He continues, “It’s survival of the fittest and certainly necessary in today’s world of needing to be able to go beyond the ad that appears in the newspaper.”

Adelstein says all of the company’s events make money, but they also achieve a greater goal: eyeballs on the page. At these events, CJN is able to effectively market its paper and offer deals that get people started reading; Adelstein says those readers tend to continue even after promotional subscriptions run out.

Eden says he believes that one of the reasons that Jewish papers are thinning out and receiving less advertising dollars is not only because of the struggle to define their strategic digital presence, but because they are not only reaching less people, but not expanding their reach.

“This is the most alarming part,” says Eden, “because if every paper had maximum penetration in most big- and middle-sized cities they should be able to make money … The readership would have high incomes, it would be a highly-educated audience and [advertisers would know they] have the potential to make money.”

JTA is turning 100 next year. MyJewishLearning was launched in 2002. When they merged in 2015 to create 70 Faces Media, which also publishes Kveller and Jewniverse, Eden said they did not do so to save money, but to connect more people to the Jewish story. Today, the brands leverage one-another, sharing content as relevant.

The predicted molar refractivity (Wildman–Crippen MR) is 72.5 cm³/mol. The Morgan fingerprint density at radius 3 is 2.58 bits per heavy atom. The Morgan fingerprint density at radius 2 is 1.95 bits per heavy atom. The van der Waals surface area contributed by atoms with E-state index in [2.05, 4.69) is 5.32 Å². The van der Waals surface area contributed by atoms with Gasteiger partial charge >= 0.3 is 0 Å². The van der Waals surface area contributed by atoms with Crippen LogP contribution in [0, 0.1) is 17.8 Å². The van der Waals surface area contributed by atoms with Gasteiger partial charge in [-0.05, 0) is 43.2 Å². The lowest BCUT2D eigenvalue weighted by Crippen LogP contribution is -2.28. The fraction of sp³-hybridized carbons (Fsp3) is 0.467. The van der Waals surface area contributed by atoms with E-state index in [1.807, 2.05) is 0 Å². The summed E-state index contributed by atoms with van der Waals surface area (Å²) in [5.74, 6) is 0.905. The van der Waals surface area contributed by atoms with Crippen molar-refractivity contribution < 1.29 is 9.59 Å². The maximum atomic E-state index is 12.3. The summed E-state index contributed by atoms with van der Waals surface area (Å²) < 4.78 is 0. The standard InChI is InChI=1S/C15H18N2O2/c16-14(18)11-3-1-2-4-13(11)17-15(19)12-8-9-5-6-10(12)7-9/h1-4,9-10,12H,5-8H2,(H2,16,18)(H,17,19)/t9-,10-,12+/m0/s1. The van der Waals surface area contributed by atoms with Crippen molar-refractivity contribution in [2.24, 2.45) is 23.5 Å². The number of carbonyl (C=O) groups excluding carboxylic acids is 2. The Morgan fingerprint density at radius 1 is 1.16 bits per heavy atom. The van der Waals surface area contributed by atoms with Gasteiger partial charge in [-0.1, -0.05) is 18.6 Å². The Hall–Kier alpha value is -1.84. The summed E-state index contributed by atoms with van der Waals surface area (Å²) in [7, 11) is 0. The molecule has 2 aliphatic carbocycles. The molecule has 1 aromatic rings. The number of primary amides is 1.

“Though we did achieve savings, we came together to invest in a more powerful tool,” Eden says.

As a mission-driven Jewish media nonprofit, Eden says 70 Faces sustains itself on a combination of the JTA syndication business (they have about 65 subscribers), its developing digital advertising division, consulting fees and maintaining and developing philanthropic lines. He says the company recently hired a news business development manager to help its advertisers and partners learn how to maximize exposure and reach through 70 faces platforms.

“We try to be as creative on the advertising side as we are on the content side,” Eden says.

His best advice, “take a chance,” echoes Adelstein’s.

“We are not afraid to try new things if we think they will move the needle,” says Adelstein. “That’s what makes you successful.”